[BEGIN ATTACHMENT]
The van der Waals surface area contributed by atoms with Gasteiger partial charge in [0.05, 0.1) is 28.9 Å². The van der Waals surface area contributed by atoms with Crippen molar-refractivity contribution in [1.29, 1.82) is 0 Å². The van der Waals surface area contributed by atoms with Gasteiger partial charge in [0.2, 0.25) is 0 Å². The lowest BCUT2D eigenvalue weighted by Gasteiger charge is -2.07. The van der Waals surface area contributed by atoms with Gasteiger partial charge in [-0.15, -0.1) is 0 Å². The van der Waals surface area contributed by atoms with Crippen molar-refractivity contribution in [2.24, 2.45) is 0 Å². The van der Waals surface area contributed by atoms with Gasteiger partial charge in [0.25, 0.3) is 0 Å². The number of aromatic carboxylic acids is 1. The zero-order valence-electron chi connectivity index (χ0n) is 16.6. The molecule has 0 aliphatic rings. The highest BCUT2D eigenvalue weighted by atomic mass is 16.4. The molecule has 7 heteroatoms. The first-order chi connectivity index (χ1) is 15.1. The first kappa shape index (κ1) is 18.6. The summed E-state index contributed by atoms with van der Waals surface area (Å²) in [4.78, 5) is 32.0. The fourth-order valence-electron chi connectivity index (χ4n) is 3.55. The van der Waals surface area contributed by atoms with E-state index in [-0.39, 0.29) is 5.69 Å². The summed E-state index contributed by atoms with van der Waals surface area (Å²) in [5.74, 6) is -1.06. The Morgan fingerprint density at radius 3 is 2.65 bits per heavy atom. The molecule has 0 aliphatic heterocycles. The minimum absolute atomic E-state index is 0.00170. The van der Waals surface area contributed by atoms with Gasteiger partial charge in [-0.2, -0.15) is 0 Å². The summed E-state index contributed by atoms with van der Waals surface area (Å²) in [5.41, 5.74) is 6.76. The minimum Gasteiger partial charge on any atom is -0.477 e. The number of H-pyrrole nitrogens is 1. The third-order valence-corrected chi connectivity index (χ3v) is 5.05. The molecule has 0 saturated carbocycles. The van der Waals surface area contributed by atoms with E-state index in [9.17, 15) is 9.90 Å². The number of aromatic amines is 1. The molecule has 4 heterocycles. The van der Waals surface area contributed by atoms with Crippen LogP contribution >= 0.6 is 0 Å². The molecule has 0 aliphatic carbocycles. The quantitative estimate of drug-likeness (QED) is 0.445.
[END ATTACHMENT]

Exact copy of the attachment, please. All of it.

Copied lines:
The van der Waals surface area contributed by atoms with Gasteiger partial charge in [0.05, 0.1) is 28.9 Å². The van der Waals surface area contributed by atoms with Crippen molar-refractivity contribution in [1.29, 1.82) is 0 Å². The van der Waals surface area contributed by atoms with Gasteiger partial charge in [0.2, 0.25) is 0 Å². The lowest BCUT2D eigenvalue weighted by Gasteiger charge is -2.07. The van der Waals surface area contributed by atoms with Gasteiger partial charge in [-0.15, -0.1) is 0 Å². The van der Waals surface area contributed by atoms with Crippen molar-refractivity contribution in [2.24, 2.45) is 0 Å². The van der Waals surface area contributed by atoms with Gasteiger partial charge in [0.25, 0.3) is 0 Å². The number of aromatic carboxylic acids is 1. The zero-order valence-electron chi connectivity index (χ0n) is 16.6. The molecule has 0 aliphatic rings. The highest BCUT2D eigenvalue weighted by atomic mass is 16.4. The molecule has 7 heteroatoms. The first-order chi connectivity index (χ1) is 15.1. The first kappa shape index (κ1) is 18.6. The summed E-state index contributed by atoms with van der Waals surface area (Å²) in [4.78, 5) is 32.0. The fourth-order valence-electron chi connectivity index (χ4n) is 3.55. The van der Waals surface area contributed by atoms with E-state index in [-0.39, 0.29) is 5.69 Å². The summed E-state index contributed by atoms with van der Waals surface area (Å²) in [5.74, 6) is -1.06. The Morgan fingerprint density at radius 3 is 2.65 bits per heavy atom. The molecule has 0 aliphatic heterocycles. The minimum absolute atomic E-state index is 0.00170. The van der Waals surface area contributed by atoms with Gasteiger partial charge in [-0.2, -0.15) is 0 Å². The summed E-state index contributed by atoms with van der Waals surface area (Å²) in [5.41, 5.74) is 6.76. The minimum Gasteiger partial charge on any atom is -0.477 e. The number of H-pyrrole nitrogens is 1. The third-order valence-corrected chi connectivity index (χ3v) is 5.05. The molecule has 0 saturated carbocycles. The van der Waals surface area contributed by atoms with E-state index in [9.17, 15) is 9.90 Å². The number of aromatic amines is 1. The molecule has 4 heterocycles. The van der Waals surface area contributed by atoms with Crippen LogP contribution >= 0.6 is 0 Å². The molecule has 0 aliphatic carbocycles. The quantitative estimate of drug-likeness (QED) is 0.445.